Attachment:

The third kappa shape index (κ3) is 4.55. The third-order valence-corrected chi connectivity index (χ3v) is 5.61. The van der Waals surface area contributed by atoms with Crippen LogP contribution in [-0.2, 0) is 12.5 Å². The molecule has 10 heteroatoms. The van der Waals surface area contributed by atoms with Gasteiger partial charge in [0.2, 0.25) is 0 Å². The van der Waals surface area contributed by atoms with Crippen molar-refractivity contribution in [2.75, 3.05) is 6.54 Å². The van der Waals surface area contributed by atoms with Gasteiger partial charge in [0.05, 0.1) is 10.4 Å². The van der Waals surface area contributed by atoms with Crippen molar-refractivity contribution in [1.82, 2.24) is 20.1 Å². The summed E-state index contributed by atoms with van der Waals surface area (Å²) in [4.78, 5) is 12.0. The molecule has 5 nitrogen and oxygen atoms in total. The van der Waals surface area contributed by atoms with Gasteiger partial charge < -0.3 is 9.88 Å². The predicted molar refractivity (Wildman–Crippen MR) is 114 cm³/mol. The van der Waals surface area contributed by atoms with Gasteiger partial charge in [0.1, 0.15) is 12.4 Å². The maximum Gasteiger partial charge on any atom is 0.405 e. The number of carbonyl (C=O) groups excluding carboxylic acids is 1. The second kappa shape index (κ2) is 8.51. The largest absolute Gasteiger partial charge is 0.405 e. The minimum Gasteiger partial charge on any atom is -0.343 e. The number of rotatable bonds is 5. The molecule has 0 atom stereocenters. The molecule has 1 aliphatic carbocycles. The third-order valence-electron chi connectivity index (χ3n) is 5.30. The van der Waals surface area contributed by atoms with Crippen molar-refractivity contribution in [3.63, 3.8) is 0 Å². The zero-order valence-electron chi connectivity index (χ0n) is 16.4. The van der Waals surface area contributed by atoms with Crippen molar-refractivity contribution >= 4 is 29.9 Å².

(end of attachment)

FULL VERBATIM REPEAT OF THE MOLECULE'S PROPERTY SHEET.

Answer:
The third kappa shape index (κ3) is 4.55. The third-order valence-corrected chi connectivity index (χ3v) is 5.61. The van der Waals surface area contributed by atoms with Crippen LogP contribution in [-0.2, 0) is 12.5 Å². The molecule has 10 heteroatoms. The van der Waals surface area contributed by atoms with Gasteiger partial charge in [0.2, 0.25) is 0 Å². The van der Waals surface area contributed by atoms with Crippen molar-refractivity contribution in [2.75, 3.05) is 6.54 Å². The van der Waals surface area contributed by atoms with Gasteiger partial charge in [0.05, 0.1) is 10.4 Å². The van der Waals surface area contributed by atoms with Crippen molar-refractivity contribution in [1.82, 2.24) is 20.1 Å². The summed E-state index contributed by atoms with van der Waals surface area (Å²) in [4.78, 5) is 12.0. The molecule has 5 nitrogen and oxygen atoms in total. The van der Waals surface area contributed by atoms with Gasteiger partial charge < -0.3 is 9.88 Å². The predicted molar refractivity (Wildman–Crippen MR) is 114 cm³/mol. The van der Waals surface area contributed by atoms with Gasteiger partial charge in [0.1, 0.15) is 12.4 Å². The maximum Gasteiger partial charge on any atom is 0.405 e. The number of carbonyl (C=O) groups excluding carboxylic acids is 1. The second kappa shape index (κ2) is 8.51. The largest absolute Gasteiger partial charge is 0.405 e. The minimum Gasteiger partial charge on any atom is -0.343 e. The number of rotatable bonds is 5. The molecule has 0 atom stereocenters. The molecule has 1 aliphatic carbocycles. The third-order valence-electron chi connectivity index (χ3n) is 5.30. The van der Waals surface area contributed by atoms with Crippen molar-refractivity contribution in [3.63, 3.8) is 0 Å². The zero-order valence-electron chi connectivity index (χ0n) is 16.4. The van der Waals surface area contributed by atoms with Crippen molar-refractivity contribution >= 4 is 29.9 Å².